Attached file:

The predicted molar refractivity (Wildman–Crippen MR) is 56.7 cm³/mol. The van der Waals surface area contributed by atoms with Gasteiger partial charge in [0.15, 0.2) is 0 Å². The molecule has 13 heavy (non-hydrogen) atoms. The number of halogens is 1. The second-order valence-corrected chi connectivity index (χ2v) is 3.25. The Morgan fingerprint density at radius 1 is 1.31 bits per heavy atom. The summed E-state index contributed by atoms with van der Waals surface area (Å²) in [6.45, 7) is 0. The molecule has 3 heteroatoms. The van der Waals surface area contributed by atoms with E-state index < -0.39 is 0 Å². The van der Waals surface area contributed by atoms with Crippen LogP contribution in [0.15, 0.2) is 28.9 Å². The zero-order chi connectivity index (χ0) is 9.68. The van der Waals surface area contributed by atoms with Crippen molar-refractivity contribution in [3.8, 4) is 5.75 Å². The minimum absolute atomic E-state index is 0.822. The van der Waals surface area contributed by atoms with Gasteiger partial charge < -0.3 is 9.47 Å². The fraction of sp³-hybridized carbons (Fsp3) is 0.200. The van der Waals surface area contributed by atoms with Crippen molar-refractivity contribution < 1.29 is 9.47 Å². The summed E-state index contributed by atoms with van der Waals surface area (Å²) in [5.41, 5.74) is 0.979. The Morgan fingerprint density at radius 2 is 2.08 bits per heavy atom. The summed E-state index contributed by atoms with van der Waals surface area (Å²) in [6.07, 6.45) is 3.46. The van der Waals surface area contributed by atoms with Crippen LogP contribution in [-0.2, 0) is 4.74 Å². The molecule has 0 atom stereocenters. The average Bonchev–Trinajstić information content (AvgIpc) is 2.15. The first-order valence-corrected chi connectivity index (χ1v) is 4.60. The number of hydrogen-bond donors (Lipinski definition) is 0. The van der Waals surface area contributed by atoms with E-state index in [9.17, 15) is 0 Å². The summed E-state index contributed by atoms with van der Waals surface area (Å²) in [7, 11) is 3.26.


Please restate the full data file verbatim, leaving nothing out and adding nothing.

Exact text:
The predicted molar refractivity (Wildman–Crippen MR) is 56.7 cm³/mol. The van der Waals surface area contributed by atoms with Gasteiger partial charge in [0.15, 0.2) is 0 Å². The molecule has 13 heavy (non-hydrogen) atoms. The number of halogens is 1. The second-order valence-corrected chi connectivity index (χ2v) is 3.25. The Morgan fingerprint density at radius 1 is 1.31 bits per heavy atom. The summed E-state index contributed by atoms with van der Waals surface area (Å²) in [6.45, 7) is 0. The molecule has 3 heteroatoms. The van der Waals surface area contributed by atoms with E-state index < -0.39 is 0 Å². The van der Waals surface area contributed by atoms with Crippen LogP contribution in [0.15, 0.2) is 28.9 Å². The zero-order chi connectivity index (χ0) is 9.68. The van der Waals surface area contributed by atoms with Crippen molar-refractivity contribution in [3.8, 4) is 5.75 Å². The minimum absolute atomic E-state index is 0.822. The van der Waals surface area contributed by atoms with Gasteiger partial charge < -0.3 is 9.47 Å². The fraction of sp³-hybridized carbons (Fsp3) is 0.200. The van der Waals surface area contributed by atoms with Crippen molar-refractivity contribution < 1.29 is 9.47 Å². The summed E-state index contributed by atoms with van der Waals surface area (Å²) in [5.41, 5.74) is 0.979. The Morgan fingerprint density at radius 2 is 2.08 bits per heavy atom. The summed E-state index contributed by atoms with van der Waals surface area (Å²) in [6.07, 6.45) is 3.46. The van der Waals surface area contributed by atoms with Crippen LogP contribution in [-0.2, 0) is 4.74 Å². The molecule has 0 atom stereocenters. The average Bonchev–Trinajstić information content (AvgIpc) is 2.15. The first-order valence-corrected chi connectivity index (χ1v) is 4.60. The number of hydrogen-bond donors (Lipinski definition) is 0. The van der Waals surface area contributed by atoms with E-state index in [9.17, 15) is 0 Å². The summed E-state index contributed by atoms with van der Waals surface area (Å²) in [7, 11) is 3.26.